RELEASED Python 3.0 final
geekmail at usenot.de
Fri Dec 5 21:39:52 CET 2008
On Fri, 5 Dec 2008 12:16:47 -0800 (PST) "Fernando H. Sanches"
<fernandohsanches at gmail.com> wrote:
> On Dec 4, 5:45 pm, Andreas Waldenburger <geekm... at usenot.de> wrote:
> > On Thu, 4 Dec 2008 11:52:38 -0600 s... at pobox.com wrote:
> > [snip]
> > Whenever has it been a pythonic ideal to "not allow" stuff? You get
> > warnings. Everything else is up to you.
> > [snip]
> Python has "not allowed stuff" for a long time.
> For example, it disallows statements in lambdas.
Which is sensible (for Python) because it does not have block
Also, lambdas are syntactic sugar for special use cases. It's not
like they are needed at all. But sometimes mixing tabs and spaces can
be needed (think coding standards).
What else is disallowed?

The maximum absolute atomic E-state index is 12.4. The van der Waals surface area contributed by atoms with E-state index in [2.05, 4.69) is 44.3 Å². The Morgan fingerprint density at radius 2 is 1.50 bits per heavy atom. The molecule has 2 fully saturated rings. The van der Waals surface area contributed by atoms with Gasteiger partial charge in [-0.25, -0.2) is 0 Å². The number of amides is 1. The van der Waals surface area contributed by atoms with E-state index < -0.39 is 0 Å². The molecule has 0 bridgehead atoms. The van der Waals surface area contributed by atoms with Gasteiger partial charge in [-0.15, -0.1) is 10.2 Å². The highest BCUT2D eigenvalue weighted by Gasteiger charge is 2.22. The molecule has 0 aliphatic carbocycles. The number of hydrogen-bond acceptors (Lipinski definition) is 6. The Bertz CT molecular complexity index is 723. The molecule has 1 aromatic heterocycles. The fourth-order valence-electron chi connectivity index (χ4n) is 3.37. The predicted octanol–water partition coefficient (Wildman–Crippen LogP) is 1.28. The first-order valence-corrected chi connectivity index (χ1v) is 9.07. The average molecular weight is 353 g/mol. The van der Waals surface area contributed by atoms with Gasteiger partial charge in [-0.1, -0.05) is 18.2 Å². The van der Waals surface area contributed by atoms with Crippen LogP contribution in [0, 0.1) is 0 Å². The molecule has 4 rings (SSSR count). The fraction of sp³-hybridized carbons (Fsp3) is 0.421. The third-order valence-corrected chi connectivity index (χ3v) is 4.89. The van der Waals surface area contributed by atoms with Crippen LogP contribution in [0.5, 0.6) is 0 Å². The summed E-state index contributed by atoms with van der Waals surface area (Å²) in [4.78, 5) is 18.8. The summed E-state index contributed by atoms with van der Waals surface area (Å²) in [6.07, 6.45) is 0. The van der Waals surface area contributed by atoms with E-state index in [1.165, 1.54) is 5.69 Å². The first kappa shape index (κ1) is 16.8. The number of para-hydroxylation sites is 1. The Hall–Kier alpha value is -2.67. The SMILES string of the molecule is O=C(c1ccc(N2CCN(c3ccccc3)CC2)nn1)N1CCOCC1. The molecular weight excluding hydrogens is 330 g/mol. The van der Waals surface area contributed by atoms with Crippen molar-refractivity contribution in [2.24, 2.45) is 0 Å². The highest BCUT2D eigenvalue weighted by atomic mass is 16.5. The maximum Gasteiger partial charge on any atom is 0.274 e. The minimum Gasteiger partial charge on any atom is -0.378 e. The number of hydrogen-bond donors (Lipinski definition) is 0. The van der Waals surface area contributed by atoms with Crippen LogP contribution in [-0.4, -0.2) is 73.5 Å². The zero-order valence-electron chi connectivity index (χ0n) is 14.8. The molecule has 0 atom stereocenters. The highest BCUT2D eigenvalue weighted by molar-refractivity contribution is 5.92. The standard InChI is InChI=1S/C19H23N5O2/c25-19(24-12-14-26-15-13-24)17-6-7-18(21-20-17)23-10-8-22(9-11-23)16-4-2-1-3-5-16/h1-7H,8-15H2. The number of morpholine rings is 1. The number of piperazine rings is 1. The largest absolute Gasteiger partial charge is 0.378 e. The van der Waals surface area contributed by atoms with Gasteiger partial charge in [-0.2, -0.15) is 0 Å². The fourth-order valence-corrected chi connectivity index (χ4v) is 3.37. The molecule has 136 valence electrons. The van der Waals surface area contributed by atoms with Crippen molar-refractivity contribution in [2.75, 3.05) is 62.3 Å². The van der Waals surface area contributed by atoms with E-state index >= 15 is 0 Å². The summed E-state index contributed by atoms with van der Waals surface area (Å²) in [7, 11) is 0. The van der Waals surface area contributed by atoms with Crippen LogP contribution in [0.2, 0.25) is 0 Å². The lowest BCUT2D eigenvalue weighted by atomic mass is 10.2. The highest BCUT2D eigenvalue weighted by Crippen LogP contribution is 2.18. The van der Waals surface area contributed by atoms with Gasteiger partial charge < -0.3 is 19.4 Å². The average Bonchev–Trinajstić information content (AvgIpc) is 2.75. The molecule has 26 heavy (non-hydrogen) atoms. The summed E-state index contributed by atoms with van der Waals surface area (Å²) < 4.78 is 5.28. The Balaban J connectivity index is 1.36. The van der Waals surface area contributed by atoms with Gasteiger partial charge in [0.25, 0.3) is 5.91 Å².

> "Disallowing" is not bad. Disallowing bad practices (like mixing tabs
> and spaces) is actually good!
This presupposes that mixing tabs and spaces is "bad". That's like
saying C++ is bad.
> I agree that the tab/space thing should be changed. Would it be too
> hard to make the parser see if the indentation is consistent in the
> whole file?
Maybe not, but it would be rather hard to agree on what can be
called consistent and what can not, I think. You can mix spaces and
tabs consistently, just as you can use any one consistently.
> This is a annoying source of problems, specially since
> you can't tell a whitespace from a tab just looking at it.
There are editors that let you show different symbols for spaces and
tabs (I know, I know ...).
> And I personally disliked most of the changes (specially the ones on
> map and reduce). I hope functional programming doesn't get even more
> hindered in future releases, because I believe these changes only made
> Python weaker.
My real email address is constructed by swapping the domain with the
recipient (local part).
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